TC, I don't know why you're crying over or what you expect is going to happen. People aren't going to change their habits because of your lengthy topic, you just have to accept the fact that people prefer blitz. I think it's better as well.
You can talk about your multiple dimensions nonsense all you like, for most people standard is a waste of time.
How is standard chess a waste of time? How can you compare the two as being the same? The quality, typically for weaker players as myself, will improve if we are able to slow down and actually use our minds to cordinate movements. Blitz, in reality is nothing more than memorizing openings and making strategic mistakes "on purpose," other words making a bold enough move, which will make the opponent stutter to figure it out, thus losing on time. (Bullet) However, blitz and bullet I use as entertainment when I don't put much emphasis on the result; nice with a few drinks and when you want to chill. But, I pride myself and my thinking when slower time controls are utilized.
Blitz is a special contest: Who can win without thinking?
That said, that instinctive ability is a very important part of any time control. Just that in standard, it's merely a component of the many parts you need to win a chess game; in blitz, it's nearly the whole machine.
If standard chess is learning, blitz is the pop quiz.
Blitz in a nutshell means: You either got it or you don't.
Your success or failure usually depends on mistakes and your familiarity with the positions you're falling into. Now you could sit there for 20 hours and find a plan that works - that is true. Blitz however shows you that you probably didn't know what to do in the first place and that you probably need to work on it. It's similar to doing timestables - if it takes you a long time to figure out 7 x 9 then you probably need to work on it a lot more. That is one of the redeeming factors of blitz: you are immediately faced with the problems with your game and you so you can learn what to patch up for the long game. You will also take less time in your long games too.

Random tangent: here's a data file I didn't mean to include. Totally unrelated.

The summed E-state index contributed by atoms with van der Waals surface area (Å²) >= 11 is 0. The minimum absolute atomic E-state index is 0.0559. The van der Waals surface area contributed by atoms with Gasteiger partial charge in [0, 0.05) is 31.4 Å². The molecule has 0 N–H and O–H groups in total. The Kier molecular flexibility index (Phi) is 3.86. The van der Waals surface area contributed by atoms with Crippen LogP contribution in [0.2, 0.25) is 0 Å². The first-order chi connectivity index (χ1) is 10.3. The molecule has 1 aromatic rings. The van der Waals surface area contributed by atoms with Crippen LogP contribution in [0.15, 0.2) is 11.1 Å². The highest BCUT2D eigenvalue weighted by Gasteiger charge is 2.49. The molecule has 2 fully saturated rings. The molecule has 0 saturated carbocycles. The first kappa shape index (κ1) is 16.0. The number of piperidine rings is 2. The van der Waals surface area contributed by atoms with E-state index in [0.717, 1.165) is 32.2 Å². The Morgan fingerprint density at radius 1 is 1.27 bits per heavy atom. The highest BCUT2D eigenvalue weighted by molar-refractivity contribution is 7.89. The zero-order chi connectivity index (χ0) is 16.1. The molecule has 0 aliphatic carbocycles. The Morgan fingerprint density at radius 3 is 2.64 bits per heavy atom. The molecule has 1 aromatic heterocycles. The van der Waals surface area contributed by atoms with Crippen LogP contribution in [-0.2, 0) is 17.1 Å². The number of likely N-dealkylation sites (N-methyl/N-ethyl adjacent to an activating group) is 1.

This is why a GM could stomp regualar players with only one minute vs. their five. They have an understanding of the game that is so great that they don't even need to think much of what they should be doing. They already know what to do most of the time and they barely calculate anything. Blitz is a great way to gain more command of your game that way.
Usually people that don't play blitz say it's bad because they don't win as much as when they play slow games. Well if there's less time on the clock then obviously you need to move faster. That isn't natural at all and you have to PRACTICE to be able to do it well. Yes it turns out that with less time on the clock there's well - less time to think!